Natural track luge

Please see List of natural luge tracks.

Natural tracks are adapted from existing mountain roads and paths. Artificially banked curves are not permitted. The track's surface must be horizontal. They are naturally iced. The use of artificial refrigeration is forbidden. Tracks can get rough from the braking and steering action. Athletes use a steering rein and drag their hands and use their legs in order to drive around the tight flat corners. Braking is often required in front of curves and is accomplished by the use of spikes built on the bottom of the shoes.

Most of the tracks are situated in Austria and Italy, with others in Germany, Poland, Russia, Slovenia, Canada, and the United States. The Upper Peninsula Luge Club in Negaunee, MI is home to one of only five lighted natural track luge runs in the world, and the only natural track in the United States. The half-mile track features 29 curves along its 88-meter vertical drop. The hill hosts international luge events and offers luge instruction to the public during the winter months. World championships have been held since 1979 while European championships have been held since 1970.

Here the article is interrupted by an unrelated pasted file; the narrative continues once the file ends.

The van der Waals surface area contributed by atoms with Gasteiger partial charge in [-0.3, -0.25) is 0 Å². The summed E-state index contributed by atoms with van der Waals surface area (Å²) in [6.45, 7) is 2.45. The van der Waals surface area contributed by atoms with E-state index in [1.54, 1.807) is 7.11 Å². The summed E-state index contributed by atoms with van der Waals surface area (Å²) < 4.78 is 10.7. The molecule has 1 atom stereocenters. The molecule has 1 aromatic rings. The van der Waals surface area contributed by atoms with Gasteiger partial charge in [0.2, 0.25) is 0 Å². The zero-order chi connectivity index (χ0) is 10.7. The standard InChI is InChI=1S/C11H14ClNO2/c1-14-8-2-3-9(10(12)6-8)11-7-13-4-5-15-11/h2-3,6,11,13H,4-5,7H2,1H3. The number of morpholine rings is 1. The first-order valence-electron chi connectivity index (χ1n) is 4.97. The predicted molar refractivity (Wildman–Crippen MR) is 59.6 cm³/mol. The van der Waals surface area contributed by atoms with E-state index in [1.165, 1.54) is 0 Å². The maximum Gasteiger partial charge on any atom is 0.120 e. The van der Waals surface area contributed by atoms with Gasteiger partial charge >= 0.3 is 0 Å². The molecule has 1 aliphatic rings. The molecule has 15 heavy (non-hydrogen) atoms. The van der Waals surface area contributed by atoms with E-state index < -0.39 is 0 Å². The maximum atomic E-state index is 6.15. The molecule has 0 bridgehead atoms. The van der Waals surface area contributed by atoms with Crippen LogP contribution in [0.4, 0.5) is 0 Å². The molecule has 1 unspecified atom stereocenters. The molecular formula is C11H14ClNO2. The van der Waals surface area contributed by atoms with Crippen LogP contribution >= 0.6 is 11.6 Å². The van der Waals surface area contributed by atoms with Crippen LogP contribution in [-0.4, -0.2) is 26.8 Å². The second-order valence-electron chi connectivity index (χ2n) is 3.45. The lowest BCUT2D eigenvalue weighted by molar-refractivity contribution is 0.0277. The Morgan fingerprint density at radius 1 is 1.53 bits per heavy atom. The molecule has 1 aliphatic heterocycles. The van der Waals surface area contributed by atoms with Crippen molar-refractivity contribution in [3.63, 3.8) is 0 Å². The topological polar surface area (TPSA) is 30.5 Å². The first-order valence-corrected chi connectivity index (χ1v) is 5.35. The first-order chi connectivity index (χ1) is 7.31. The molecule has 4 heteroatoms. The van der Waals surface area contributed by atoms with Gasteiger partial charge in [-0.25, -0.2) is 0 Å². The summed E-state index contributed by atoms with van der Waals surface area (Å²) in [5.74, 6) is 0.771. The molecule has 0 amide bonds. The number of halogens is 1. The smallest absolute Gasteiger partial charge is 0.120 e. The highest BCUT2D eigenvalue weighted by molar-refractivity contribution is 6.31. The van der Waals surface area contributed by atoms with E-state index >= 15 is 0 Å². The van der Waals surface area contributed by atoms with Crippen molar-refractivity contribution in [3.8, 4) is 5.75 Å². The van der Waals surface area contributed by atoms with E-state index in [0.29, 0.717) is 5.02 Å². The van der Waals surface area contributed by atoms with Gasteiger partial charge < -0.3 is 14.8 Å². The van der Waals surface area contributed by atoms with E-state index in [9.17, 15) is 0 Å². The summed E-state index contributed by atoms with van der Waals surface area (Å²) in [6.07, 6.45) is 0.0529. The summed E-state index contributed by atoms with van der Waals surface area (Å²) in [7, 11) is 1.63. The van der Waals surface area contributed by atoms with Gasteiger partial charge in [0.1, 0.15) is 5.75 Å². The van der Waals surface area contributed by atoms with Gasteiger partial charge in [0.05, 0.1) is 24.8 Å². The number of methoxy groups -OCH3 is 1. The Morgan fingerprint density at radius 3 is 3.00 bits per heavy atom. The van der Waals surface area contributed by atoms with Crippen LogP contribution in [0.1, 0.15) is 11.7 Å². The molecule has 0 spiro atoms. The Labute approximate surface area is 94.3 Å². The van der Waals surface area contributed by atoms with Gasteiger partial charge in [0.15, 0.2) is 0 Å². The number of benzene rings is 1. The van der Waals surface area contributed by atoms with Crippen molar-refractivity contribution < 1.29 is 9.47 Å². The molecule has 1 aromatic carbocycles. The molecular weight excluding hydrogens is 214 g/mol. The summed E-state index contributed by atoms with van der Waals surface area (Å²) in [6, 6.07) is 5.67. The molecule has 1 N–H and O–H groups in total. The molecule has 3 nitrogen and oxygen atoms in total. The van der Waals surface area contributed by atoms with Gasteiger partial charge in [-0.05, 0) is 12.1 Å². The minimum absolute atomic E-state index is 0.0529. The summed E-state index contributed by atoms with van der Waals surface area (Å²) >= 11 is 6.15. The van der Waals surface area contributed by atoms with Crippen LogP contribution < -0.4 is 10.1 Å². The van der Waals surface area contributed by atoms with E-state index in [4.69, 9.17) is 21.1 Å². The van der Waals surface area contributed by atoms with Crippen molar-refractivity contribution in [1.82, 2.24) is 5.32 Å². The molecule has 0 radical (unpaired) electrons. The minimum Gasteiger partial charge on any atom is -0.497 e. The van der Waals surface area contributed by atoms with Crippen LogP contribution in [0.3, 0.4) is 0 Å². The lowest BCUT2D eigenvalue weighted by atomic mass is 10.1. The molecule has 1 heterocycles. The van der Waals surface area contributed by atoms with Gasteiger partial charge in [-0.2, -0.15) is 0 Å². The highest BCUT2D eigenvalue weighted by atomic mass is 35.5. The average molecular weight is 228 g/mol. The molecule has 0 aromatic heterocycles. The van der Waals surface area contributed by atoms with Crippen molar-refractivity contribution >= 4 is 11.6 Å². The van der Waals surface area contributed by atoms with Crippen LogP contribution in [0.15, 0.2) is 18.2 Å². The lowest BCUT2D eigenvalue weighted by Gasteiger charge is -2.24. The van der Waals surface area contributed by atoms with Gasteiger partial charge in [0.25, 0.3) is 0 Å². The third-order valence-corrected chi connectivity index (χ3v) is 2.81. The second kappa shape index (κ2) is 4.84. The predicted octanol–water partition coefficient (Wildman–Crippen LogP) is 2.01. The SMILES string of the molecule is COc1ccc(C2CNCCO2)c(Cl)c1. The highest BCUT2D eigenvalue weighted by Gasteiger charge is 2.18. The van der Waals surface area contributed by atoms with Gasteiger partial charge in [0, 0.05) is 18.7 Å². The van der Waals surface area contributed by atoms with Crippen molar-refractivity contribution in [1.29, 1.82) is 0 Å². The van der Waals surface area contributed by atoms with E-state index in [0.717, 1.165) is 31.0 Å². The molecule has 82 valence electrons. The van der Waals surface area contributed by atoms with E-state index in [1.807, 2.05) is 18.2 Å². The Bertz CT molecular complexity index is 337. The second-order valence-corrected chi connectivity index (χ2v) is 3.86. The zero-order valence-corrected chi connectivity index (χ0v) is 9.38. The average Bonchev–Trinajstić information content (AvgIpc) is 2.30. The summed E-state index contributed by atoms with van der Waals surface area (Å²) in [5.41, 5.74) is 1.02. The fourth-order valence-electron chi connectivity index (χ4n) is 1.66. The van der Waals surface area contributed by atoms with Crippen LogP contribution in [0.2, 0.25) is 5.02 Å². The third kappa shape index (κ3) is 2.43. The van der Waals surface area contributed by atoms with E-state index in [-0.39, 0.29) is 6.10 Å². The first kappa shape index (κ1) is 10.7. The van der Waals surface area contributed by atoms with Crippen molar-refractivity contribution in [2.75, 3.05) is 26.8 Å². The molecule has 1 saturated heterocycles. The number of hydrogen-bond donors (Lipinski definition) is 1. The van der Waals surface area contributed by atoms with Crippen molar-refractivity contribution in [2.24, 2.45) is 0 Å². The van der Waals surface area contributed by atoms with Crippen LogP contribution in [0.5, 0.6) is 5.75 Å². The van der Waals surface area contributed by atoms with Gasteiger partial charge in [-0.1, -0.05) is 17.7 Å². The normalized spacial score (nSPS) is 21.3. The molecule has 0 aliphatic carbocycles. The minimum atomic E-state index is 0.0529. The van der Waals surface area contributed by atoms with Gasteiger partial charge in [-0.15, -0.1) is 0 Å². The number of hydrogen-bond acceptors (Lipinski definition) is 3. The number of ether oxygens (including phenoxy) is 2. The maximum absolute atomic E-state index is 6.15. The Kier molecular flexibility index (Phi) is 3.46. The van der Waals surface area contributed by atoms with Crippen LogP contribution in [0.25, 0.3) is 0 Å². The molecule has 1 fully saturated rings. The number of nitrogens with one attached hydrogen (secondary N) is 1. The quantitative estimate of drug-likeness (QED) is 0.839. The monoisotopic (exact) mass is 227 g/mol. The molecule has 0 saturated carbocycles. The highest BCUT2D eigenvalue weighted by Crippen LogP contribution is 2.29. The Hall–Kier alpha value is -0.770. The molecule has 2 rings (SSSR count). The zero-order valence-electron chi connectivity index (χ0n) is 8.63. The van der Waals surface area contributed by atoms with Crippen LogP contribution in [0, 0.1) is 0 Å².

• Singles Luge – Men/Women
  • Doubles Luge – Mixed
  • Team Luge
  • Challenge Cup

In a team competition one man, one woman and a doubles form a team. Such teams may consist of athletes of two different nations when each nation cannot field a full team. There is also a relay competition which is still being developed.

Governing body

The sport of luge is governed by the FIL, Fédération International de Luge de Course. The FIL is located in Berchtesgaden, Germany and is dominated by German representatives.

The following persons have been president of the FIL:

  • Bert Isatitsch, Austria (1957–1994)
  • Josef Fendt, Germany (1994–current)



As with many extreme sports, luging is not without its risks. The most recent fatality was Georgian luger Nodar Kumaritashvili (Georgian: ნოდარ ქუმარიტაშვილი) who suffered a fatal crash during a training run for the 2010 Winter Olympics in Whistler, British Columbia, Canada [2]. Hours after the incident, the International Luge Federation concluded that the accident was caused by a steering error and not a track error. Nevertheless, changes to the track were made before the re-opening.[3] Kumaritashvili was the fourth athlete to die while in preparation for a Winter Olympics competition, following speed skier Nicolas Bochatay, 27, who died while preparing for the Albertville 1992 games, British luger Kazimierz Kay-Skrzypeski and skier Ross Milne, 19, who both died in the run up to the Innsbruck 1964 games.

See also


External links